Why do I need a 10% bid bond at the tender stage?
In a competitive environment, the tender process can be time consuming and costly for both owners and contractors alike. When a contractor submits a price, it’s important that the owner can rely on a contract being formed once he accepts that bid. Imagine an environment where contractors were frequently walking away from their bids if they realized there was a large bid spread or simply changed their minds.
It would create inefficiencies and frustration for the owners. Sure the owners could sue for damages, but litigation is time consuming, expensive and there’s no guarantee. The answer to this dilemma is the 10% bid bond and if a contractor provides one with his tender and does not honour his bid, the owner can claim up to 10% of the bid price for any damages they suffer.
What is a bid bond?
A Bid Bond, is a type of bond that accompanies a contractor’s tender submission. Its value is normally 10% of the tender amount and among other things it guarantees that the bid was submitted in good faith.
It accomplishes this by allowing the owner to claim up to 10% of the tender price if the contractor does not follow through with the contract upon award. This 10% claim is meant to cover the difference between the low bid and the second lowest bid. The requirements for a bid bond are usually found in the “bid security” section of the tender.
In order to issue a bid bond, a contractor must qualify for a bond facility. The qualification process is done through comprehensive underwriting by the bond company focusing on the contractor’s operations and financial position. A contractor’s ability to submit a bid bond shows that a bond company has verified the contractor’s credit and believes in their ability to complete the work.
This prequalification is a valuable service that owners rely on to ensure only those qualified are tendering. The idea of an owner underwriting each bidder would be costly, breaches privacy and is unrealistic.
Is a bid bond always 10%?
Typically a bid bond is 10% of the contract price, but that isn’t mandatory. Some owners will ask for 5%, a fixed dollar amount or any amount they think is worthy. The idea behind the bid bond is that the owner can recover the difference between low and second lowest bidder, and it provides a prequalification function. Standard practice and CCDC documents call for 10%.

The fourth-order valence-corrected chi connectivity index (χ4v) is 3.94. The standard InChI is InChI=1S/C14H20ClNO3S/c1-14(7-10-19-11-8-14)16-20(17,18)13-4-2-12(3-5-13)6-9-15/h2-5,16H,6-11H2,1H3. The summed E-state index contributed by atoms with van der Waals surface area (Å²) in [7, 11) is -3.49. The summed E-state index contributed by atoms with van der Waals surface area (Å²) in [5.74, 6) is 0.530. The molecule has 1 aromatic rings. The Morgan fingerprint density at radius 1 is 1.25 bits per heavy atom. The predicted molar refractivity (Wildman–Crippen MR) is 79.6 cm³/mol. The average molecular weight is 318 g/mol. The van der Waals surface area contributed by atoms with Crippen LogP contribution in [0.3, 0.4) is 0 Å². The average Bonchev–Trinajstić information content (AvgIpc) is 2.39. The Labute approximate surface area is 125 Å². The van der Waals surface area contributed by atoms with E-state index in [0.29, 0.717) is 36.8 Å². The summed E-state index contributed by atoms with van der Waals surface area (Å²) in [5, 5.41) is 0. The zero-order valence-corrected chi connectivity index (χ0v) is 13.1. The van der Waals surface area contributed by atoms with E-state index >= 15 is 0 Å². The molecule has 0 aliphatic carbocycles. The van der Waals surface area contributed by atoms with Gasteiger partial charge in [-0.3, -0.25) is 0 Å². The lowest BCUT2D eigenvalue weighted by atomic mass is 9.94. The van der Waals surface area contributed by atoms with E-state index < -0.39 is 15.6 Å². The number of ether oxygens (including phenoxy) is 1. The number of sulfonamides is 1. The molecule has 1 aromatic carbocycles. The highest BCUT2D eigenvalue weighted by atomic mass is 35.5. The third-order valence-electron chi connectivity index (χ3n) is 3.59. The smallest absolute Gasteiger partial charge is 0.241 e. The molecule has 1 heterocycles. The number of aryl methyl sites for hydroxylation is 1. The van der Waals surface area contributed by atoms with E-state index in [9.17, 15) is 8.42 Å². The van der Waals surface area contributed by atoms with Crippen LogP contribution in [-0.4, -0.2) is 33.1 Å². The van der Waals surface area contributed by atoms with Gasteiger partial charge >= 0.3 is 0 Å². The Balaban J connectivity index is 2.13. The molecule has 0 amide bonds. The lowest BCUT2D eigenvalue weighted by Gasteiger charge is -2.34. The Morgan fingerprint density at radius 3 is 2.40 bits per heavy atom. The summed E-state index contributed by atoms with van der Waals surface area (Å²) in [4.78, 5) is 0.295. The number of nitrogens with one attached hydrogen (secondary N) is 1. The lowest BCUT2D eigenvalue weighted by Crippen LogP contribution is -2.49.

Do I have an alternative to a bid bond?
Most owners specify the requirement for bid security of 10% of the contract price in the form of a bid bond, irrevocable letter of credit or certified cheque. This means that even if you don’t have a contract bond facility, you can provide another type of security and still qualify your bid. The problem with that method comes down to its effect on your cash flow. Other forms of security tie up cash and providing cash backed security for multiple bids could put your company in a cash crunch.
What constitutes a claim under a bid bond?
A project owner can make a claim if the selected contractor fails to enter into a contract upon award. This could be due to a change of heart or the inability to provide proper insurance, performance bonds, or other required documents.
The Claims Process
When a demand is made by the project owner under a Bid Bond, the surety company will begin an investigation surrounding the circumstances of the claim. In an effort to establish if the claim is valid, the surety will focus on answering the following questions:
- Is the contractor or “principal” in default of their obligations created during the bidding process?
- If liable, how and to what amount should the surety compensate the project owner?
Should the surety find sufficient evidence surrounding the claim, they will then compensate the project owner for the resulting loss. Typically, the amount of the loss is the lesser of the value of the bond or the difference between the defaulting party and the next lowest compliant bid.
What if a claim is paid? Am I liable?
It is never the bond company’s intention to pay claims. Their function is to provide the guarantee and they charge a premium for that service. If the bond company pays a claim on your behalf they will look to be reimbursed by way of the indemnity agreement. This is the security document you sign when you establish your bond facility for all of your contract surety bonds.
Do you need a Bid Bond for an upcoming tender?
Our dedicated team of surety experts are ready to assist you in obtaining the surety bonds you require. We look forward to discussing your situation and helping you get bonded.